Some are on the verge of accidentally becoming illegal immigrants, lawyers tell the Home Office.
Lawyers supporting Afghan refugees evacuated to the UK last summer say some are on the verge of accidentally becoming illegal immigrants because they have not received updated papers.
In an appeal to ministers, solicitors said that increasing numbers of Afghans are anxious about their visas.
They say they have heard nothing about their status, days before temporary visas will expire.
The Home Office has hit back saying the warning is needless scaremongering.
When the UK evacuated some 15,000 Afghans to the UK last August, the Home Office issued six-month visas to the refugees, with a view to giving them a permanent right to settle later on.
That commitment still stands as part of the resettlement plan.
But the Law Society, which represents solicitors, said firms across the UK are now receiving calls for help from people whose temporary legal status expires in the coming week.
In each case, Afghans are saying they have not received any updated papers or they are struggling to get answers from officials.
It is not clear how many Afghans are affected.
Despite two recent parliamentary questions, ministers have not revealed how many of the evacuees have been granted their final permanent status – but they have said they “aim” to conclude the process before current visas expire.
However, under the law, immigrants must be able to show on request a valid visa to rent a home, work or claim benefits, open a bank account and use all of the NHS.
If they cannot produce a valid visa whenever it is requested, they can be denied services.
One Afghan, who was evacuated after working for the UK and its allies for almost 20 years, told BBC News that he was increasingly concerned about his status.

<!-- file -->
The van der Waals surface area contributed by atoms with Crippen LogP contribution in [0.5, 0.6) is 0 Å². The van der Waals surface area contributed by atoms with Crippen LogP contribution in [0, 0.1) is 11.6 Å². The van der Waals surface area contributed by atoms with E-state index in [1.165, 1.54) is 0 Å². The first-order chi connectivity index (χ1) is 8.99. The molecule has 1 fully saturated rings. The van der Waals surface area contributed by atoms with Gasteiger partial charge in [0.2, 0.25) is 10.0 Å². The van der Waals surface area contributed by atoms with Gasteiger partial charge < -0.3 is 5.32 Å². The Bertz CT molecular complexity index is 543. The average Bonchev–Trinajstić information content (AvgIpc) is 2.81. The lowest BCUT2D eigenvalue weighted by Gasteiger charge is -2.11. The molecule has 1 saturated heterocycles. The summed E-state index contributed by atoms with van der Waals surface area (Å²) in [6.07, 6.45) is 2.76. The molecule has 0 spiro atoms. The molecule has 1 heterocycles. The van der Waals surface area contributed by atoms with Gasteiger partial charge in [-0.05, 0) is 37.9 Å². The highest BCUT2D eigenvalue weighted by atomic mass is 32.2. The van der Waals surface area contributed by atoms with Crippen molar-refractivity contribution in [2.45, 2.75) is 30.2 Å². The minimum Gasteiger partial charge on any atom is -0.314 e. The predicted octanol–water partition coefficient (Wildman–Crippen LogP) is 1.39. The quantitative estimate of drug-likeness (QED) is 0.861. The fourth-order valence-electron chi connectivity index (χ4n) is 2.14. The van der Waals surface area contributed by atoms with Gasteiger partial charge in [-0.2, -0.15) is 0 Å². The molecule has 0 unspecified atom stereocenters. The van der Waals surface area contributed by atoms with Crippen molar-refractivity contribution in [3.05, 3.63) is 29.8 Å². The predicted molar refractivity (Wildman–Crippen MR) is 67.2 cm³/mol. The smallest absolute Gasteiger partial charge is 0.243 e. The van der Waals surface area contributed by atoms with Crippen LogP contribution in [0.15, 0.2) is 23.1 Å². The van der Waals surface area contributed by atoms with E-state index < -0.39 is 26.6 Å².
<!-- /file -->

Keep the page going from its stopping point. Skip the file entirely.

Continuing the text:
He had found himself a new home and begun applying for jobs – but employers had repeatedly refused to take him on amid uncertainty about his long-term right to be in the UK.
“Since the end of September, I haven’t heard anything from the Home Office,” he said.
“My visa will expire on 26 February. I have tried to contact them – sending emails to the Afghan resettlement scheme people.
“But I haven’t received any response. It’s almost six months.
“I really don’t know what will happen to me. By the law, they have to give me a visa before the expiration of this visa. But I don’t know what’s the government’s plan. What will they do with us?”
Stephanie Boyce, president of the Law Society, said solicitors were appealing urgently for more information from the Home Office.
She said they had been trying to get clarity for months and feared their clients would become overstayers by omission – facing possible homelessness and destitution.
“The Home Office must urgently provide every one of these people with evidence of their continued right to work, study and rent accommodation,” she said.
“The UK’s ‘warm welcome’ is meaningless if the government does not provide concrete assurances which could allay the fears of thousands of people and give them the legal certainty they need.”
In some cases, Afghans say they have received verbal assurances from officials that their paperwork will eventually come – and a spokesman for the Home Office accused lawyers of “needless scaremongering”.
“The Afghan nationals resettled here already have the right to work, access to education, healthcare and can apply for public funds,” he said.
“While we are in the process of granting all indefinite leave to remain, all have valid leave while this is ongoing, so to suggest they are at risk of losing their rights is completely wrong.”
- THOMAS SHELBY RETURNS: See what’s in store for the final instalment of Peaky Blinders
- THE LAST STONE: When Great Britain’s women’s curling team captivated the nation